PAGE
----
Why does math.cos(math.pi/2) not return zero?


I came across some weird behavior by math.cos() (Python 3.11.0):

>>> import math
>>> math.cos(math.pi)  # expected to get -1
>>> math.cos(math.pi/2)  # expected to get 0

I suspect that floating point math might play a role in this, but I’m not sure how. And if it did, I’d assume Python just checks if the parameter equaled math.pi/2 to begin with.

I found this answer by Jon Skeet, who said:

Basically, you shouldn’t expect binary floating point operations to be exactly right when your inputs can’t be expressed as exact binary values – which pi/2 can’t, given that it’s irrational.

But if this is true, then math.cos(math.pi) shouldn’t work either, because it also uses the math.pi approximation. My question is: why does this issue only show up when math.pi/2 is used?

Asked By: Michael M.



The result for math.cos(math.pi) will have a similar degree of inaccuracy, however -1.0 + 6e-17 cannot be represented in floating point precision, so you just get -1.0. This can be demonstrated so:

>>> -1.0000_0000_0000_001
# -1.000000000000001
>>> -1.0000_0000_0000_0001
# -1.0
Answered By: Nick

Any error in math.pi vs. π (there always is some) makes very little difference in one case math.cos(math.pi) and is quite significant in math.cos(math.pi/2).

The curve is flat

When math.cos(x) is very near 1.0, the curve is very flat: the slope is "close" to zero. About 47 million floating point x values near π have a cos(x) mathematically more than -1.0, yet their value is closer to -1.0 than the next encodable value of -0.99999999999999988897…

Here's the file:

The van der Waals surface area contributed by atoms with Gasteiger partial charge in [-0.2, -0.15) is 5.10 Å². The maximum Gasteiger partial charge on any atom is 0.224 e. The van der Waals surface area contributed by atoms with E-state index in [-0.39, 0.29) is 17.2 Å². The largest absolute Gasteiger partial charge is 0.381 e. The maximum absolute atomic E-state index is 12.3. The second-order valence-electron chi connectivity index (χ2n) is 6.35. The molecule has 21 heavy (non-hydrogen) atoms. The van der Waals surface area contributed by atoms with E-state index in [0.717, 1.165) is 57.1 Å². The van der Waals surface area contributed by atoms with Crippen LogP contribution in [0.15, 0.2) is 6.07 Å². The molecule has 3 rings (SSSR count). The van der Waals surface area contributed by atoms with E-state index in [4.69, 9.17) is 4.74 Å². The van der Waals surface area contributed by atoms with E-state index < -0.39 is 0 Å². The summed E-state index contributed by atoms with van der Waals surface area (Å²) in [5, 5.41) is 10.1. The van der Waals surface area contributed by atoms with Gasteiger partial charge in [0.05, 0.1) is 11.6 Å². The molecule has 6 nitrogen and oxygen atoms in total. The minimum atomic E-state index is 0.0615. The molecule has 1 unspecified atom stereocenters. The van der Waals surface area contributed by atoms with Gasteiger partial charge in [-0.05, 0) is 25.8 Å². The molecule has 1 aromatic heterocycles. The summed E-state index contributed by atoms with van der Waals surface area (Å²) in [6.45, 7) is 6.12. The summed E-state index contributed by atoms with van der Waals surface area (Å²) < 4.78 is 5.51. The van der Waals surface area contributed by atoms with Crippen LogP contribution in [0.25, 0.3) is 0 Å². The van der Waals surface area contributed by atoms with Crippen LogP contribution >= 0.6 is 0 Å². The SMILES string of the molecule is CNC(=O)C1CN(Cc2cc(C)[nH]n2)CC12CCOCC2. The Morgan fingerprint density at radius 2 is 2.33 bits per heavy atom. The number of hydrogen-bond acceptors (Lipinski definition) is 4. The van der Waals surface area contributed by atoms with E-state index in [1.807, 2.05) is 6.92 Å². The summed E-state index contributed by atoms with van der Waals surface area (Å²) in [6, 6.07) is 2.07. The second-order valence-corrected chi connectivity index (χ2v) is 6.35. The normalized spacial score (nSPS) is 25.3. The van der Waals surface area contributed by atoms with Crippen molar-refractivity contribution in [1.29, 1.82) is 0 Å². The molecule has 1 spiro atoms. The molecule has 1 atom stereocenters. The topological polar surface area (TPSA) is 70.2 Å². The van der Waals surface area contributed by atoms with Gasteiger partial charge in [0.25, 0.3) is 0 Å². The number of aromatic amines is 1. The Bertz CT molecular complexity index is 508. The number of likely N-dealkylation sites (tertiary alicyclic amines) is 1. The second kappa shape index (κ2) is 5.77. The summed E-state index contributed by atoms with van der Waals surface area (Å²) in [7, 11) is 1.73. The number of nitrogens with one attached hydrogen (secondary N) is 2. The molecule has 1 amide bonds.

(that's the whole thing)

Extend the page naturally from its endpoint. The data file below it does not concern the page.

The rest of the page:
The curve’s slope is 1

With x near π and math.cos(x/2) near 0.0, the cosine curve has a |slope| "close" to one. Both the next smaller and next larger encodable x have a different cos(x/2).


When the |result| of sin(x), cos(x) is near 1.0, many nearby x values will report 1.0.

This would be true even if some x value was incredible close to π.

For x near π (like math.pi) and y = |cos(x)|, we need about twice the precision in y to see an imprecision in x.

Two reasons:

  1. I think you know this, but it bears repeating: You did not take the cosine of π/2. You tried to, I know, but you didn’t. You took the cosine of 1.5707963267948965579989817342720925807952880859375, which is very close to π/2, but it is not exactly π/2. And the cosine of that number, as math.cos correctly told you, is a small number close to but not exactly equal to 0. If you could represent π/2 more accurately, you could get a result closer to 0, but under the present circumstances you can’t represent π/2 any more accurately than that: IEEE-754 floating point has finite precision, and that number 1.570…375 is the best you can do.

  2. In computer programming (as in life in general), when you do something wrong, sometimes you can get away with it. When something is not guaranteed to work, that doesn’t mean that it is guaranteed not to work. When you took cos(π), you got "lucky", and you got an answer of 1.0, even though in that case you were actually taking cos(3.141592653589793115997963468544185161590576171875). (If you had more precision to play with, you would have discovered that cos(3.141…875) is actually about -0.9999999999999999999999999999999925, but that number isn’t representable either, and rounds to 1.0.)

And, in fact, if you dig even deeper, these results aren’t random. Other answers explain why, mathematically, even though you can’t represent π or π/2 exactly, you can get a closer result when taking the cosine of one than the other.

Answered By: Steve Summit